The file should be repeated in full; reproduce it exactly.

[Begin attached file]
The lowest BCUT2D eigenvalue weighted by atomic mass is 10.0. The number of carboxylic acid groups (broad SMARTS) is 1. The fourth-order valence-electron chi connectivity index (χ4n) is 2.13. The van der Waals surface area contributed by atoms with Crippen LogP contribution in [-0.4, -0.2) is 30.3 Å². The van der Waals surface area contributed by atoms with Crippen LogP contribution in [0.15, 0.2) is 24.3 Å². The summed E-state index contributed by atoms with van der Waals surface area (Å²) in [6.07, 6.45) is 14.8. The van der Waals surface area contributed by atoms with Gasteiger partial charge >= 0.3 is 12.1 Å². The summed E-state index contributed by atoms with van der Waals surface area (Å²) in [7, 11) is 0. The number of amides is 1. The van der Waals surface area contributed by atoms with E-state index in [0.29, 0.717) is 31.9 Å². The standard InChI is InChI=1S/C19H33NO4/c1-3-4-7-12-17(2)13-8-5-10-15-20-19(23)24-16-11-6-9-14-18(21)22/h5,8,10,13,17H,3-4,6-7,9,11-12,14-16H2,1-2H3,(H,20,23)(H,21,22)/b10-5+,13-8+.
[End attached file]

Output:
The lowest BCUT2D eigenvalue weighted by atomic mass is 10.0. The number of carboxylic acid groups (broad SMARTS) is 1. The fourth-order valence-electron chi connectivity index (χ4n) is 2.13. The van der Waals surface area contributed by atoms with Crippen LogP contribution in [-0.4, -0.2) is 30.3 Å². The van der Waals surface area contributed by atoms with Crippen LogP contribution in [0.15, 0.2) is 24.3 Å². The summed E-state index contributed by atoms with van der Waals surface area (Å²) in [6.07, 6.45) is 14.8. The van der Waals surface area contributed by atoms with Gasteiger partial charge >= 0.3 is 12.1 Å². The summed E-state index contributed by atoms with van der Waals surface area (Å²) in [7, 11) is 0. The number of amides is 1. The van der Waals surface area contributed by atoms with E-state index in [0.29, 0.717) is 31.9 Å². The standard InChI is InChI=1S/C19H33NO4/c1-3-4-7-12-17(2)13-8-5-10-15-20-19(23)24-16-11-6-9-14-18(21)22/h5,8,10,13,17H,3-4,6-7,9,11-12,14-16H2,1-2H3,(H,20,23)(H,21,22)/b10-5+,13-8+.